Near the end of line 37, the speaker quite casually advises, “Turn up/ In time, at the first faint stretch of dawn, and you’ll see/ A world pale-green as hazel.” The awakening is lyrical and rejuvenating as the persona’s “cupped hand” is “lying open/in the morning like a flower.” It is not at all unusual for Wagoner to resort to a pun as he ends a poem: “Making light of it,/ You have forgotten why you came, have served your purpose, and simply/ By being here have found the right way out./ Now, you may waken.” Whatever it was that drew the persona into the woods has been rendered trivial by the experience of having come to terms with it.

Forms and Devices

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Last Updated on May 10, 2015, by eNotes Editorial. Word Count: 405

Wagoner has compared the undulating lines in this and several other of his poems to a sine wave or an expansion-contraction pulsation. Typically, readers encounter a long line with five or six heavily stressed syllables, then a shorter one of four or five stresses, and then an even shorter one of just two or three stressed syllables. On the page, these lines look almost like tercets (three-line stanzas), but they are not self-contained units; that is, the loosely constructed sentences flow over the line endings, prompting readers to anticipate one thing at the end of a line only to be surprised by the first word or phrase in the next line. Most of Wagoner’s lines end without punctuation marks (enjambment), and the sentences are often quite lengthy (one of them in this poem is nearly 170 words long and rambles over twenty-three lines). The effect of this kind of syntax and line play is to keep readers alert, but the result of being an attentive reader of a poem by Wagoner is not so often clarity as it is an awareness of the multiple meanings of words and of the events they define. The ambiguity is intentional.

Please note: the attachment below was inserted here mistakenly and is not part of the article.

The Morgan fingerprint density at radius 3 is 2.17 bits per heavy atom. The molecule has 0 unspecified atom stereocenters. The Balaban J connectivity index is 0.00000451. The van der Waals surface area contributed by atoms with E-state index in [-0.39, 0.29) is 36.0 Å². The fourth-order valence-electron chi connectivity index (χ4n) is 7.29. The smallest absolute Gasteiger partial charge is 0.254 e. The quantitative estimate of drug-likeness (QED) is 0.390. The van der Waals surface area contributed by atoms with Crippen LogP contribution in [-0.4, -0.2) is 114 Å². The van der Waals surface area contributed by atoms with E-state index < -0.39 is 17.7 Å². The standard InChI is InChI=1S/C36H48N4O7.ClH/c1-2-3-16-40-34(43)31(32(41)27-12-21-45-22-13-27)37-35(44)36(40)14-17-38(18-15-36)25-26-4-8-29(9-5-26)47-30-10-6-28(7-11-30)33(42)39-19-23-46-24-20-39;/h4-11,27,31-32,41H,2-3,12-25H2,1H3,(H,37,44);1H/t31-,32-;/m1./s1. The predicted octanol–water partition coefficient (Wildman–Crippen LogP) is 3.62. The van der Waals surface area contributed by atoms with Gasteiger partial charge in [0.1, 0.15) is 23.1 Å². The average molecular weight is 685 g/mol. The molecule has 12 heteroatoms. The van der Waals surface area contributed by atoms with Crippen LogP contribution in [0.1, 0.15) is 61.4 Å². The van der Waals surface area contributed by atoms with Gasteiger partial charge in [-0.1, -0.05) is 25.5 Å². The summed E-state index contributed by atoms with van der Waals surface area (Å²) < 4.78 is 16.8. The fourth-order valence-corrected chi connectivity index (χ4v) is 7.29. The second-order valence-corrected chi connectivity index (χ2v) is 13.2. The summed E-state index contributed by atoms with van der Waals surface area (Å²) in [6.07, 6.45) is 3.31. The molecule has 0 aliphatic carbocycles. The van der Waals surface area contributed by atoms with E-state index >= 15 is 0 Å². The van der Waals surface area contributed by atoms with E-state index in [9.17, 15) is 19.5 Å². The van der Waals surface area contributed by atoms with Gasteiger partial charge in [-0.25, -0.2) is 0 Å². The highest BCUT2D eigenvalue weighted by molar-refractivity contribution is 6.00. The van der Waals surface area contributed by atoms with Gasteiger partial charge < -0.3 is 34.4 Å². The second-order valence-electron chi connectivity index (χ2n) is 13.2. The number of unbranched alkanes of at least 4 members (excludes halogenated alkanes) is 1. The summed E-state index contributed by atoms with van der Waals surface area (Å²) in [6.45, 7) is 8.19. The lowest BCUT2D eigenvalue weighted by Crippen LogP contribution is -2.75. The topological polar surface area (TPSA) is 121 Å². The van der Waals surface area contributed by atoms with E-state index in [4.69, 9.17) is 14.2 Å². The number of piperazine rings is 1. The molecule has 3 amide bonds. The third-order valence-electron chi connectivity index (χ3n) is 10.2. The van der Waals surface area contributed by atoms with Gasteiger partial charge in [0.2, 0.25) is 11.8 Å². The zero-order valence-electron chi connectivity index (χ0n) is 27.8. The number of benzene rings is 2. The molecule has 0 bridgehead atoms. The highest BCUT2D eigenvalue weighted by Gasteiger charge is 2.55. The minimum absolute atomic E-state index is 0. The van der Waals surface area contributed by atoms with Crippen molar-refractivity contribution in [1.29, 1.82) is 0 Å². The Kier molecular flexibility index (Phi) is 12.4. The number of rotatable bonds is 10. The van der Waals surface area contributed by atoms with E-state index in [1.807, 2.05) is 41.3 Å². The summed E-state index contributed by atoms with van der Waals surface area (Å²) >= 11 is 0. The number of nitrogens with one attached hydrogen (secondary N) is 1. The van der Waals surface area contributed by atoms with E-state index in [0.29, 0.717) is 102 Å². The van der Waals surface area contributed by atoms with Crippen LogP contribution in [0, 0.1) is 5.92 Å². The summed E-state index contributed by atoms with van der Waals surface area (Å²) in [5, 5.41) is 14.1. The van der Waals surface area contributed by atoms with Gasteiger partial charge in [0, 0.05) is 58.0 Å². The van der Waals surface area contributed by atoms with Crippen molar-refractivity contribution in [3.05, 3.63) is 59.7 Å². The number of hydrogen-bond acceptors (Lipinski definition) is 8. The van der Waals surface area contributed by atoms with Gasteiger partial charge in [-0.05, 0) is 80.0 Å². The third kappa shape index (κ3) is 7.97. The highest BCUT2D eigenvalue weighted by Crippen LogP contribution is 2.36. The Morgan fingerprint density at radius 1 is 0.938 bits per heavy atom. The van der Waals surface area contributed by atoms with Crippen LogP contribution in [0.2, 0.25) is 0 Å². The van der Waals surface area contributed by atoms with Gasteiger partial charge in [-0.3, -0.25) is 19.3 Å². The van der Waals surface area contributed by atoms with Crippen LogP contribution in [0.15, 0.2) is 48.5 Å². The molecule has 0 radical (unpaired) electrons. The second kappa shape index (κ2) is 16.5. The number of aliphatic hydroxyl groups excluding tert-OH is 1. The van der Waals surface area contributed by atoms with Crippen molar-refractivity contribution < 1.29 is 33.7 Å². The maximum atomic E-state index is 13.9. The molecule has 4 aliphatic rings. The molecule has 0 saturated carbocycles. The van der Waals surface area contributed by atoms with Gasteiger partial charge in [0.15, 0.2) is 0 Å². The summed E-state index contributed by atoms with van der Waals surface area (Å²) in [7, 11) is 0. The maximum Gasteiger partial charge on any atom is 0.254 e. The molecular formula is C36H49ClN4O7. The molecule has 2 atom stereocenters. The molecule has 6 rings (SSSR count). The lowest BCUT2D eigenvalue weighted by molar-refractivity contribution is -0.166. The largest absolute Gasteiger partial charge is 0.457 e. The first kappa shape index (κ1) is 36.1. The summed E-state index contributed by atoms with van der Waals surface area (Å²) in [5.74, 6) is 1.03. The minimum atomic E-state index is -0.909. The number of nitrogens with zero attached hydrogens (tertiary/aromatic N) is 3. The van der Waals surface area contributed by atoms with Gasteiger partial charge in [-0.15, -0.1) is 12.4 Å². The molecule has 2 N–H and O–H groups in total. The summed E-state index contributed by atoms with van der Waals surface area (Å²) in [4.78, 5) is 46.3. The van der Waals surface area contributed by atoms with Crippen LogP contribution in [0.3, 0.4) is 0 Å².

The greatest risk Wagoner takes in the poem is that of the verbals themselves and the possibility that readers will be annoyed by the repetitive use of the “-ing” ending. However, he often uses such rhetorical devices as parallelism to create a sense of balance and poise, as in these lines near the middle of the poem: “The ground beneath you neither rising nor falling,/ Neither giving nor taking.” Wagoner’s ear is attuned to the subtleties of sound, and a careful reading aloud of certain passages will reveal patterns of alliteration and assonance that account for the lyrical or musical impact common to the best unrhymed, free-verse poems: “Whoever stumbles across you in the dark may borrow/ Your hidebound substance for encouragement/ Of mites or angels.” The soft m’s and b’s and the prevailing short vowel sounds become the major key. Later, near the end of the poem, the reader becomes especially conscious of long e and i sounds: “The chalk-green convolute lichen by your hand like sea fog,/ The fallen tree beside you in half-light/ Dreaming a greener sapling.” Wagoner closes his poem with an assonantal triangle featuring the long a: “By being here have found the right way out./ Now you may waken.”

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Themes